4. Serve the ‘How to rent – the checklist for renting in England’ booklet, an up to date EPC certificate and a Gas Safety Certificate (if there is gas at the property) on the tenant before the tenancy starts.

The best practice for evidencing this would be to serve these documents on the tenant at the same time as they sign the tenancy agreement. They should also sign to confirm that they have received them all.

DON’T:

1. Ignore any requests by tenants for you to carry out repairs.

If a tenant complains, in writing, about repairs that need to be done, you must respond within 14 days. The nature of that response will of course depend on whether you are obliged to carry out the repairs complained of.
If you fail to respond within the 14 days or fail to carry out the works, the tenant can complain to the local authority. If the local authority then serve a notice on you to carry out the repairs, you will not be able to serve a section 21 notice on the tenant for a period of 6 months – even if you have carried out the work.
The rules on carrying out repairs, at this time, only apply to tenancies that started from 1 October 2015.

2. Assume that all section 21 notices are the same.

Due to a change in law in 2015 regarding section 21 notices, the form and content of the notice you need to serve depends on when the tenancy started. If it began before 1 October 2015, the old rules regarding section 21 notices apply. If it started after that date, the section 21 notice needs to be in a specific format and it can’t be served until the first 4 months of the tenancy has expired.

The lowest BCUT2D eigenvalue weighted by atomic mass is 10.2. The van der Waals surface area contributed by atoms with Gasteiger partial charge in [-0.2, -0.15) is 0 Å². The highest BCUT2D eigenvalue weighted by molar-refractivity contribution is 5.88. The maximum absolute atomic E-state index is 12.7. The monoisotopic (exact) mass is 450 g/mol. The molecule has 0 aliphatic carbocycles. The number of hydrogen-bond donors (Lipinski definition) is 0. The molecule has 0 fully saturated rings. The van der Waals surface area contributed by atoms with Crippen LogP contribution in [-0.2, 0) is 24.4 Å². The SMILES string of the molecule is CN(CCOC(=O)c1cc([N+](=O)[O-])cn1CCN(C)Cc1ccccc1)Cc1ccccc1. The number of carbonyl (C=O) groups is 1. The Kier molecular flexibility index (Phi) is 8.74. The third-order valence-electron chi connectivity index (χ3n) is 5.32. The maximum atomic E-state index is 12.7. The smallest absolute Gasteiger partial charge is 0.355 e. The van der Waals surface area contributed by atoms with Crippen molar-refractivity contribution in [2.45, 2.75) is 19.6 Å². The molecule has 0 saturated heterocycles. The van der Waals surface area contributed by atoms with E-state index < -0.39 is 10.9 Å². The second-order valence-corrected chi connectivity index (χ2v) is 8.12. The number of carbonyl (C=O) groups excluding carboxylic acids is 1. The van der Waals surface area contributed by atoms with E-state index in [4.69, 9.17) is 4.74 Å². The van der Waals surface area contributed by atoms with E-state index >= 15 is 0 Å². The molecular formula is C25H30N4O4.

3. Forget to register a partial deposit.

If you agree to take the deposit in instalments, you are obliged to place it in a deposit scheme and serve notice on the tenant when you take the first one. Any further instalments must also be placed in the scheme; however you do not need to serve notice on the tenant for each one.

If you think that you may be in breach of any of the rules, the important thing is to take legal advice immediately. There may steps that you can take to reduce any damage that could occur and we can offer you a no obligation, free telephone consultation to discuss any concerns you might have.